When we first bought our house in Mt. Holly, NJ, we were greeted by wonderful neighbors who lived in surrounding homes. The couple living in the house to our rear shared an alley with us and everyone on our respective block. Rosa and Paul were very welcoming. They helped us with gardening and the planting of numerous azalea bushes and evergreens. Rosa and her green thumb directed me and at times during our thirty plus years there the yard actually looked good. Their yard was garden delight, filled with both flowers and vegetables. Rosa shared both with us. She was also a fine cook and containers of clam chowder steaming with goodness were delivered frequently by Paul along with bags of tomatoes in the many years we lived there. Sadly, they are both gone now, but memories of their friendship remain forever. Manja and Bob, our friends across the street, were equally wonderful to us. One of their daughters had a daughter the same year Michele was born. On visits to Mt. Holly the two little girls would play and become friends forever. Manja is also a really good cook and we remember fondly all her barbecues and family gatherings that included us. The neighbor to our right was a single woman who made it her mission to introduce Michele to Broadway. Every time her church would plan a bus trip to NYC to see a show, Anne would take Michele to the theater. Anne also fancied herself an opera singer. She took lessons in NYC and as I recall that was a big waste of money. It made her happy and I’m sure that was enough for her.
The previous owner of our home had planted some wonderful perennials. We were pleasantly surprised when the daffodils and foxglove came up the first year we were there. Unfortunately we were not as happy with the bamboo that also grew on our lot. Ron spent many an hour wrestling with it in attempts to remove it from alongside our foundation. It always grew back.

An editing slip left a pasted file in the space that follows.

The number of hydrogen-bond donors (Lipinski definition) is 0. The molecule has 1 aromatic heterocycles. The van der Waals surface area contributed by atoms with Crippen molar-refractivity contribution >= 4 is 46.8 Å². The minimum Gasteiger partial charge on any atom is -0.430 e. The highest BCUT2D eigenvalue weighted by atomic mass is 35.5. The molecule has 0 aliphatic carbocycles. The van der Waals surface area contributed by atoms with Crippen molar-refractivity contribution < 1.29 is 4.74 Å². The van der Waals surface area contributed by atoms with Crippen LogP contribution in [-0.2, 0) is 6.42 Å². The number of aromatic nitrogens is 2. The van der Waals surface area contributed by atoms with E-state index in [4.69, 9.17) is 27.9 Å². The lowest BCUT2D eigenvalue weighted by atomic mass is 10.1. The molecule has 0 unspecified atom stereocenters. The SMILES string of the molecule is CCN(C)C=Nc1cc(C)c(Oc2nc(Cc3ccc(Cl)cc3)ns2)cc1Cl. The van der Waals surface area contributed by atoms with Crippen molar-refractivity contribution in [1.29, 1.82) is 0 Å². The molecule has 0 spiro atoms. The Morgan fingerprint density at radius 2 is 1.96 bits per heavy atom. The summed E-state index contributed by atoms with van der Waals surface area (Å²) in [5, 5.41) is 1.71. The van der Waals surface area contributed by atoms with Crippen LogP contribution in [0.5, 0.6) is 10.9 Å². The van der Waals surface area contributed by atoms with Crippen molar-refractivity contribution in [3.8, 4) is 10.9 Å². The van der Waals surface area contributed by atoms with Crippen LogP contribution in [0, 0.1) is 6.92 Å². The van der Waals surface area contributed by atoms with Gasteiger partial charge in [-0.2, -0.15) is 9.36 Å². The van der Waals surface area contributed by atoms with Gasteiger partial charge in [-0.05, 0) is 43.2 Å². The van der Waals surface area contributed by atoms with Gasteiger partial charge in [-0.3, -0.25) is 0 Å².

Rosa knew that I was fond of peonies, but also knew I had none in our yard. She helped me plant some and I remember seeing a few grow, but none would grow to their full potential. Now that our yard is shaping up at our NY home, I think it might be time to give the peony garden another shot.
My collage is a tribute to the pink peony. This flower has the most amazing fragrance and soft beauty. I hope to have some success with growing them this time around. I found a poem written by Mary Oliver that expresses the essence of this flower in words better than I could ever hope to write.
Poem: “Peonies,” by Mary Oliver, from New and Selected Poems (Beacon Press).
This morning the green fists of the peonies are getting ready
to break my heart
as the sun rises,
as the sun strokes them with his old, buttery fingers
and they open–
pools of lace,
white and pink–
and all day the black ants climb over them,
boring their deep and mysterious holes
into the curls,
craving the sweet sap,
taking it away
to their dark, underground cities–
and all day
under the shifty wind,
as in a dance to the great wedding,
the flowers bend their bright bodies,
and tip their fragrance to the air,
their red stems holding
all that dampness and recklessness
gladly and lightly,
and there it is again–
beauty the brave, the exemplary,
Do you love this world?
Do you cherish your humble and silky life?
Do you adore the green grass, with its terror beneath?
Do you also hurry, half-dressed and barefoot, into the garden,
and exclaiming of their dearness,
fill your arms with the white and pink flowers,
with their honeyed heaviness, their lush trembling,
to be wild and perfect for a moment, before they are